Burgers and brew
A tale of two gastropubs
By Carissa Wright
On a recent Friday afternoon, I loaded up and headed north, watching Mt. Baker disappear over my shoulder as I crossed the border. My goal: hit up at least one of the B.C. brewpubs I’d heard of but never visited.
Lucky for me, I ended up at Central City Brewing in Surrey – named the best brewery in Canada in the 2010 Canadian Brewing Awards.
Located at 13450 102nd Avenue, Central City bills itself as a gastropub, a term I’m familiar with, as an avid fan of both the Seattle Sounders and good beer.
I felt right at home in Central City Brewing, taking a seat at the bar and chatting with Eugene, the bar manager. I noticed at least one difference, though – the sport of choice on that day was curling.
“There’s a movement toward respecting the craft” of beer in the region, Eugene said. Central City has been around for about seven years, and craft brews have really taken off in that time. For Central City, the movement has been a huge boost.
The pub, with its Red Racer beer label, is breaking ground shortly on a new $22 million brewing facility that should be finished within a year.
In addition to the usual suspects (more about them in a minute), Central City offered four seasonal Red Racer brews: a winter ale, a saison, a barleywine and a Scotch “wee heavy.”
Such a variety of seasonals, in addition to the brewery’s regular lineup of half a dozen or more, is rare. Especially when you consider the breadth of beer represented.
A barleywine is a high alcohol, generally thick, dark beer that is definitely an acquired taste. It is not a taste I’ve acquired yet. Though I’m a sucker for resiny, boozy, imperial IPAs, the often fruity, almost sour taste of most barleywines turns me off. However, you should be sure to give it a try – ask the barkeep for a splash and judge for yourself. And if the style sounds interesting, be sure to try Red Racers – brewer Dominic called it the brewery’s masterpiece.
“Every brewery should have their masterpiece,” he said during an after-dinner tour of the operation. The barleywine takes the longest to produce of the brewery’s offerings, mostly due to its high alcohol content. The barleywine currently on tap aged two months in the tank and another 10 months in the keg.
My two favorites of the evening were the wee heavy and the saison. A “wee heavy” beer is a strong ale, generally higher in alcohol content and low in hoppy flavor. The color is generally dark brown, and Central City’s had a nice tan head that dissipated quickly. It was a perfect complement to the beer-braised short ribs (with pickled grilled zucchini – I know, I was initially skeptical too) I ordered for dinner.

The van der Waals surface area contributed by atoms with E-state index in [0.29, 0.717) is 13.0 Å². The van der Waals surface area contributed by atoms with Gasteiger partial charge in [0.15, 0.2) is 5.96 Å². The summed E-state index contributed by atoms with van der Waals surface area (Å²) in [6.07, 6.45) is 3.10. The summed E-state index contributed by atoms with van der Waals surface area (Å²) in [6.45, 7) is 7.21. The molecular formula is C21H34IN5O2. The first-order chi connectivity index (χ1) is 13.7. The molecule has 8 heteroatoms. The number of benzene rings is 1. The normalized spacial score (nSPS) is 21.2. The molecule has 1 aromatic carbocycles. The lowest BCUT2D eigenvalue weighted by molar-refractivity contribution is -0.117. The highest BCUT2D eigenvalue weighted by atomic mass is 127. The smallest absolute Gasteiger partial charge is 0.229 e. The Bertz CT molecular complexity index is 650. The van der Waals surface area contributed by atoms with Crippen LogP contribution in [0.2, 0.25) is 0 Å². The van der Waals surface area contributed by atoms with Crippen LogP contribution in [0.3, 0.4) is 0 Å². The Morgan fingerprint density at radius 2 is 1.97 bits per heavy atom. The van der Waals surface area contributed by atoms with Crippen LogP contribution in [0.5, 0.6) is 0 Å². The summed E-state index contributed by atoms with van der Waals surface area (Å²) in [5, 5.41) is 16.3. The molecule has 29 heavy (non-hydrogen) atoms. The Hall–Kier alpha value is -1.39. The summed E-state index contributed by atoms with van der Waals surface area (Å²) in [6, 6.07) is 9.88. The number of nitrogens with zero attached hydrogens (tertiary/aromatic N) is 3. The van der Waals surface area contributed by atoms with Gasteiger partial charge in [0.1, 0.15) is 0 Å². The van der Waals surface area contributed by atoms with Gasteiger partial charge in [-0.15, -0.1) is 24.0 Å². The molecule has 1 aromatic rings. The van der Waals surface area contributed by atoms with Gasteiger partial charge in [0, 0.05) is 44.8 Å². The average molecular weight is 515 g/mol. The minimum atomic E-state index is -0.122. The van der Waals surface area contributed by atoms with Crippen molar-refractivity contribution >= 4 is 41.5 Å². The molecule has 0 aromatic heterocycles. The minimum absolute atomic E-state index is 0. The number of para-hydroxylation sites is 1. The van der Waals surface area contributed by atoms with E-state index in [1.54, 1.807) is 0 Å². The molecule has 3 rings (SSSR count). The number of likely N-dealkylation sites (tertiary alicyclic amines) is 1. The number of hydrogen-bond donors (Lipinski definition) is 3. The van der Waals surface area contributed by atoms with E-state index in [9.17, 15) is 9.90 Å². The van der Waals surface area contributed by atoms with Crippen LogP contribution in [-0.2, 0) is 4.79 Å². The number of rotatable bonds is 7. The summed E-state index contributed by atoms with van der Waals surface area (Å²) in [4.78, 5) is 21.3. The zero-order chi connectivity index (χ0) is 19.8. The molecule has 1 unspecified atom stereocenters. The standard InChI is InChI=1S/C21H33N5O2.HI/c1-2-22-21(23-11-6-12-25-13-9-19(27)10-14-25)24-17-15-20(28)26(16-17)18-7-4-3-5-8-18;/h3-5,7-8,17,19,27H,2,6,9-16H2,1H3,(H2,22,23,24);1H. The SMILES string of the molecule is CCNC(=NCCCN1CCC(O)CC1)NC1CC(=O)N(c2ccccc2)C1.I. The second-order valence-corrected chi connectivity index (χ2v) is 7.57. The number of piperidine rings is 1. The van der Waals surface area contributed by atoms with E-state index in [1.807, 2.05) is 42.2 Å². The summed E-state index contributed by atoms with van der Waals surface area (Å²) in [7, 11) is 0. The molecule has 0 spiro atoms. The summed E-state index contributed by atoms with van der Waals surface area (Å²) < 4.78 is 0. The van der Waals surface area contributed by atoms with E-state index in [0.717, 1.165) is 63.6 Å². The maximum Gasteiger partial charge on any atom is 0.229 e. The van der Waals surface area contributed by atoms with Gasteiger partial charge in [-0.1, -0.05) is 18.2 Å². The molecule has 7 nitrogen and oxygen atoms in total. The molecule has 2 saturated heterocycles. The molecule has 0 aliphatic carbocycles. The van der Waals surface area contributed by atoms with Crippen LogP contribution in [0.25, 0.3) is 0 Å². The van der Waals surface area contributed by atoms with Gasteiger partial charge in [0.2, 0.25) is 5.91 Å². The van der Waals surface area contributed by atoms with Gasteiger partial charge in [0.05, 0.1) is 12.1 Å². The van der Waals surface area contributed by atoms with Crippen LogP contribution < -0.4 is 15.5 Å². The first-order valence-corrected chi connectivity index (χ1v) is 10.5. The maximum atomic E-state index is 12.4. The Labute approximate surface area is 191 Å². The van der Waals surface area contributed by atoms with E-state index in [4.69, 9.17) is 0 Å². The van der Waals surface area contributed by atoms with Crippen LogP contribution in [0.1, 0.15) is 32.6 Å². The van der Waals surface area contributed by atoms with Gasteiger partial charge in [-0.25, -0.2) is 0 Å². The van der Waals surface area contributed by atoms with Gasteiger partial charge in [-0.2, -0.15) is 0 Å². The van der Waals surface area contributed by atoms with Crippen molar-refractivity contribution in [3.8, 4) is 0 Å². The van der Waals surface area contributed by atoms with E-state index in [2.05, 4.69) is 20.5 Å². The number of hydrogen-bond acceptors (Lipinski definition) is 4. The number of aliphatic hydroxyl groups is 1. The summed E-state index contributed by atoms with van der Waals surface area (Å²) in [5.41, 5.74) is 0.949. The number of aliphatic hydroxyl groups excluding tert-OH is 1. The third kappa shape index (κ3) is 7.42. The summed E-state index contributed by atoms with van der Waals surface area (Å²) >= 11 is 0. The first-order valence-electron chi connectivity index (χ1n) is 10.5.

My other dinner options sounded equally as delicious, by the way – from a variety of burgers and pizzas to homemade pasta dishes and many options made with Red Racer beers.
The saison was so good I decided to add to my growler collection in order to bring some home. This beer was Dominic’s pet project, he said, and the one of which he was most proud. Saison beers don’t have a strict set of style guidelines, but they are generally light, cloudy ales made with pale or pilsner malts. Red Racer uses 100 percent French malts, and the slightly yeasty aroma gives it a depth often lacking in light ales.
Really, any trip north of the 49th parallel should include a stop at Central City Brewing. The food is phenomenal, with emphasis placed on ingredients made in-house or sourced locally, and the beer is solid, no matter what you prefer. From the palest white ale to the darkest barleywine, Red Racer has you covered.
Heading south, if you’re Bellingham-bound, and you’ve already hit the local breweries, it’s time to try The Copper Hog. Its rotating taps offer a breadth of beer just one brewery can’t match, and the menu is varied and ever-changing. Located at 1327 North State Street, The Copper Hog is one of the city’s major gathering places for lovers of both futbol and craft brews.
Though it doesn’t yet brew its own beer, the pub is working with Odin Brewing to develop a house brand of its own. A gastropub as well, The Copper Hog offers an ever-changing variety of beers from around the world and a menu to match.
Including such varied options as gnocchi with braised rabbit, a burger “royale,” schweinschnitzel, and bangers and mash, The Copper Hog’s dinner menu will offer something to please almost anyone.
But The Copper Hog’s biggest strength is in its kegs. The pub regularly hosts regional brewers’ nights, featuring primarily Washington and Oregon brewing operations. The Hog recently had Oregon’s
Deschutes Brewery in for an evening, bringing along the sought-after seasonal, The Abyss. The Abyss is a stunningly dark Russian imperial stout you don’t want to finish quickly (not least because of its 11 percent ABV).
But if deep, complex stouts aren’t your thing, you can try The Copper Hog Red (brewed exclusively for the Hog by Whidbey Island’s Flyers Brewery), Sierra Nevada’s limited-release rye IPA, Kilkenny’s Irish cream ale (served on nitro for an extra creamy boost), or any number of other beers the pub might have gotten a hold of that week. When a keg blows at The Copper Hog another is always waiting to take its place, and the only guarantee is that you won’t find exactly the same lineup twice.
Well, that’s not quite true. You’re also guaranteed to find a selection of stellar beers. X
Visit the gastropubs
Central City Brewing
The Copper Hog